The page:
David Austen

[no title]


Not on display

David Austen born 1960
Part of
Lithograph on paper
Unconfirmed: 355 × 254 mm
Presented by the American Fund for the Tate Gallery, courtesy of Eileen and Peter Norton 2012


This is one of a portfolio of ten prints Austen created at Cirrus Editions in Los Angeles using a lithographic process. The artist was inspired to embark on printmaking in the famous print workshop during his solo exhibitions at the affiliated Cirrus Gallery in 1989 and 1991. The designs began as studies Austen made of plants in the gallery garden before being transferred to lithographic plates. They were printed on thin handmade paper of three different sorts: Moulin Richard de Bas (L02286; L02288; L02295); Auvergne ala Malm (L02289; L02294); and a third unknown handmade paper (L02287; L02290; L02291; L02292; L02293). For each print Austen used one of two colours – yellow ochre (L02286; L02288; L02289; L02292) and burnt sienna mixed with red (L02287; L02290; L02291; L02293; L02294; L02295). Every page has a strongly defined monochrome image set in the centre of the paper surrounded by a large blank area. The portfolio was printed at the Cirrus Editions workshop by Francesco Siquerios, assisted by Robert Dansby in an edition of thirty. Each print is signed; the date and edition number are written beneath the image in pencil. Tate’s copy is the twenty-eighth in the edition.

Lithographs characteristically exhibit a very flat, polished surface and offer perhaps the most painterly of printmaking techniques, as this series typifies. Austin’s original designs, made using watercolour, were transferred to the plate using liquid tusche (a greasy ink), replicating the application of paint associated with working in watercolour. While some of the images clearly represent such vegetal elements as single leaves, pods and fruits, others have more anthropomorphic associations. The first image in the series, L02286, depicts a fruit that has a pronounced nipple; L02288 resembles an elongated penis hanging above testicular leaves; although apparently depicting an opening pod, the form of L02291 also suggests a vagina; L02293 and L02294 evoke a human figure seen from behind that is armless and legless; in L02293 two marks may be read as the soles of feet belonging to legs that are curled, invisibly, in front of the body.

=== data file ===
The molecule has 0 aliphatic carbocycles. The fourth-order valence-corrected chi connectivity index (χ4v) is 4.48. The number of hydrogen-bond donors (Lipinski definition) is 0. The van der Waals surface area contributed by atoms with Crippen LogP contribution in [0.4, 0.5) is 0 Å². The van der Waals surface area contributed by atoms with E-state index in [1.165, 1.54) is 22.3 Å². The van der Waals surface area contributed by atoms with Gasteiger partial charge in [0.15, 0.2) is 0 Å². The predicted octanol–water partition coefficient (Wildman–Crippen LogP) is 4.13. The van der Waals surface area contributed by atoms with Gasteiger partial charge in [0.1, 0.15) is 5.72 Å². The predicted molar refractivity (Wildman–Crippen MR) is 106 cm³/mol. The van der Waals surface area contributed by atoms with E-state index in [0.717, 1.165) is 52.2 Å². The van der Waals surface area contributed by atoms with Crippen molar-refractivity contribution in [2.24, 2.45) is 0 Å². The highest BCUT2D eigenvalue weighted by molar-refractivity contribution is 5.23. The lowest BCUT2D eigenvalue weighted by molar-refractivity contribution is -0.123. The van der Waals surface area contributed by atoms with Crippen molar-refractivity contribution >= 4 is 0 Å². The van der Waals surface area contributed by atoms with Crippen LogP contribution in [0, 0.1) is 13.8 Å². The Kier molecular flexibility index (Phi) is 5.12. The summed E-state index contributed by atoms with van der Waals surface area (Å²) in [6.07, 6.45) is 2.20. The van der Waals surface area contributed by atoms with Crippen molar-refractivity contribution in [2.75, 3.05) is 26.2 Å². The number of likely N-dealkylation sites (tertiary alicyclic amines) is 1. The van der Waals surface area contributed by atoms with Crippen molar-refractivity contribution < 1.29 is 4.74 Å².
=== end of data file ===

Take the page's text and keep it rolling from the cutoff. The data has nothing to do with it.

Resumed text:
The simple structure of the prints in this Untitled portfolio is characteristic of Austen’s work. Since the early 1980s his imagery has been based on the natural world. Around 1990 Austen produced many works on paper and canvas depicting a single organic form isolated on a pale, monochrome ground. Sometimes recognizably figurative, sometimes wholly abstract and sometimes between the two, these images are characterized by a formal simplicity that emphasises the sensuous texture of the oil paint or watercolour in which they are composed. After this time, Austen began working in series of paintings on canvas or works on paper. Drawn and painted in pen, ink and watercolour, male and female figures are often represented as sexual objects or engaged in sexual acts, alone or in a couple, while plant forms, like some of those depicted in Untitled, may have ambiguously erotic attributes. Austen’s practice also incorporates geometric abstraction, repetition, quasi-tribal patterning and a play on colour. In the mid 1990s, he began to incorporate text into his paintings, which then became the main constituent of the work. Urban loneliness, disturbing dreams, death and a bleak, existential despair are predominating themes. More recently the artist has used photographic images in combination with his graphic elements. Austen’s imagery always has a strongly hand-crafted and elemental sense which allies it with tribal design; at the same time it is involved with questions about the mechanics and dynamics of expression, representation and the way images are read. The artist has curated ethnographic and natural science displays from museum collections (the British Museum and Ipswich Museum’s Collection) and has more recently made sculptures and worked with video and film.

Further reading:
David Austen: Paintings and Works on Paper, exhibition catalogue, Mead Art Gallery, Warwick Art Centre, University of Warwick 1997.
David Austen: Objects and Images from the Edge of the World, exhibition catalogue, Wolsey Art Gallery, Ipswich 2001.
David Austen, exhibition catalogue, Milton Keynes Gallery, 2007.

Elizabeth Manchester
March 2007

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